Bacon up that sausage, boy!
When I was a 90’s kid, I read a book on the Atkins Diet. Twenty years later, science still haven’t resolved whether low-carb diets are a good idea, but what really stuck with me was the recipe for fried chicken that used crumbled pork rinds as breading. What stopped me was not fear, but rather, inability to make good fried chicken. The air fryer removed the last obstacle, and here is the result:
The vegetable is spiralized zucchini, air-fryed with spices but no batter. I battered the chicken with egg and pork rinds, and unshockingly, it was pretty damned good.
Some holiday experiments. My girlfriend got me an air fryer, and we had been talking about trying keto, so here’s chicken breaded with coconut flour – more specifically, a coating of olive oil, coated with coconut flour, nutritional yeast, and some herbs and spices.
(I’ve been too busy with programming projects lately to do much writing, but here’s some food-based filler.)
Poke bowls are delicious, but they are also expensive and not especially good for the environment. So I’ve been working on an alternative that’s, with slight variations, vegan, vegetarian, or at least mostly soy-based.
Indo-Chinese cuisine courtesy of the Hakka Chinese community in Kolkata. Which may be the only cuisine in the world that combines soy sauce with cheese. Anyway, I discovered this dish not by researching the Indo-Chinese, but by looking at the shelves of Indian grocery stores, noticing “soya wadi”, and wondering “What on earth are those?”
They’re basically large chunks of textured vegetable protein. And honestly, they’re a minor revelation – if you’re into substituting tofu for meat in things like flavorful curries, stews, and stir-fries, I’d say it’s time to stop that and use these guys instead. Enjoy tofu for its own specific texture if you like, but if you’re looking for something that soaks of sauce and has something like the mouthfeel and protein content of meat, this is a far more convincing substitute, and much cheaper than branded meat replacements. The texture might be a bit distracting in more lightly flavored dishes, though.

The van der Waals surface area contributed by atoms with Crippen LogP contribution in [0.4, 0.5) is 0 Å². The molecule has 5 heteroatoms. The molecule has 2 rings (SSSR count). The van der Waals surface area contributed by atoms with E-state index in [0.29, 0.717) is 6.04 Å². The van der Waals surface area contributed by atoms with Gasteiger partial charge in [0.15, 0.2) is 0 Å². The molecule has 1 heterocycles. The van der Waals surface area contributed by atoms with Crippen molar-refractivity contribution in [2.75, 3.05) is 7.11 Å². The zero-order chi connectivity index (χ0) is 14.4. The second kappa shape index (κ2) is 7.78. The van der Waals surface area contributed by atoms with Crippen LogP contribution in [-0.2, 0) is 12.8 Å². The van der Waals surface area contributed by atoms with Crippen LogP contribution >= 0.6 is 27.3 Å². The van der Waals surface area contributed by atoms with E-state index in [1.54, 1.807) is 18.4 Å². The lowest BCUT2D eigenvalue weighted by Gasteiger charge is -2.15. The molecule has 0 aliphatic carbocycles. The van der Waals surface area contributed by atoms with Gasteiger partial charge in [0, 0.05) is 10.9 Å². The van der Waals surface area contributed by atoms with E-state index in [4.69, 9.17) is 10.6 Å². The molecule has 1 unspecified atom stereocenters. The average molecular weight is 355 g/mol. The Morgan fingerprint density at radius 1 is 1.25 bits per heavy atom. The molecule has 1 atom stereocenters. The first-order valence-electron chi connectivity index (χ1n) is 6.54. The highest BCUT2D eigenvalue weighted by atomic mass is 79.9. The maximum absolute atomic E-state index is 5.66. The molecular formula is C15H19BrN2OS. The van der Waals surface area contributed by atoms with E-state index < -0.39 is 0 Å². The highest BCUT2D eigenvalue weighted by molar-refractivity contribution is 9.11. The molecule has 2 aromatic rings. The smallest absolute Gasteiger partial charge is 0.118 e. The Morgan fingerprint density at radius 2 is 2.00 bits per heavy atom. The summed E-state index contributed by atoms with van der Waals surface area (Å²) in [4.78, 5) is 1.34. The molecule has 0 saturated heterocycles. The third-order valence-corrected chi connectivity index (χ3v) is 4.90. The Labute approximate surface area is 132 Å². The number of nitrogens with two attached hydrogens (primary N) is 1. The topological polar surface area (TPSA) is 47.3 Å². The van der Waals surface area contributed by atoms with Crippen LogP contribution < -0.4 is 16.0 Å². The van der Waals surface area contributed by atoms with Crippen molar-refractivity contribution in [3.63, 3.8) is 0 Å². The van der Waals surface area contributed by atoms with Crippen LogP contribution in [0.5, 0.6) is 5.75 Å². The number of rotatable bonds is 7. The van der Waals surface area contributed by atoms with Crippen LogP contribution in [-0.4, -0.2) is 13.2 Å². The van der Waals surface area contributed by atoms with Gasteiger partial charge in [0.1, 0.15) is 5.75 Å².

The stir-fried collard greens with curry powder may or may not be an authentic Indo-Chinese dish – it was basically a guess based on the Wikipedia article. It was good though!
My third pavlova in about as many months, and the second success of the bunch. Kumquats, raspberries, blueberries, and mint. I flatter myself with the notion that these are probably slightly healthier than other desserts, but really I just like the way they look and taste.
I mentioned an unsuccessful pavlova, and in addition, there was one initial unsuccessful attempt that never even became a pavlova. Egg whites are not an easy thing to work with.
A food photograph defiantly free of glamor. Ma po tofu is a classic szechuan dish, featuring silken tofu, chile/bean paste, and szechuan peppercorns – a fascinating spice than contains a chemical, called hydroxy-alpha-sanshool, that stimulates certain touch receptors in the mouth. It also has baby corn, because there was a can of that on hand.
Unfortunately, the dish was too spicy for my girlfriend to eat, so I plowed through the leftovers at work, lunch after lunch.
For a board game night:
Courtesy of my girlfriend, who loves elotes:
This was originally going to have corned beef, potatoes, leeks, and Irish cheddar, but there was no corned beef or leeks at the store, so…bacon and cebollitas.
It looks like a pile of whipped cream, but it’s actually a pavlova with raspberries, blueberries, kiwi, and mango on it. This was my second attempt; the first time, I made two errors, at least one of which kept the egg whites from forming stiff peaks:
- I put the eggs in a plastic bowl, which may have trapped some oil in it. Oil is game over for whipping eggs whites.
- I didn’t have an egg beater, so I tried to do it first with the immersion blender, and second with a hand whisk. The hand whisk should have worked, so I think the plastic bowl may have been the problem?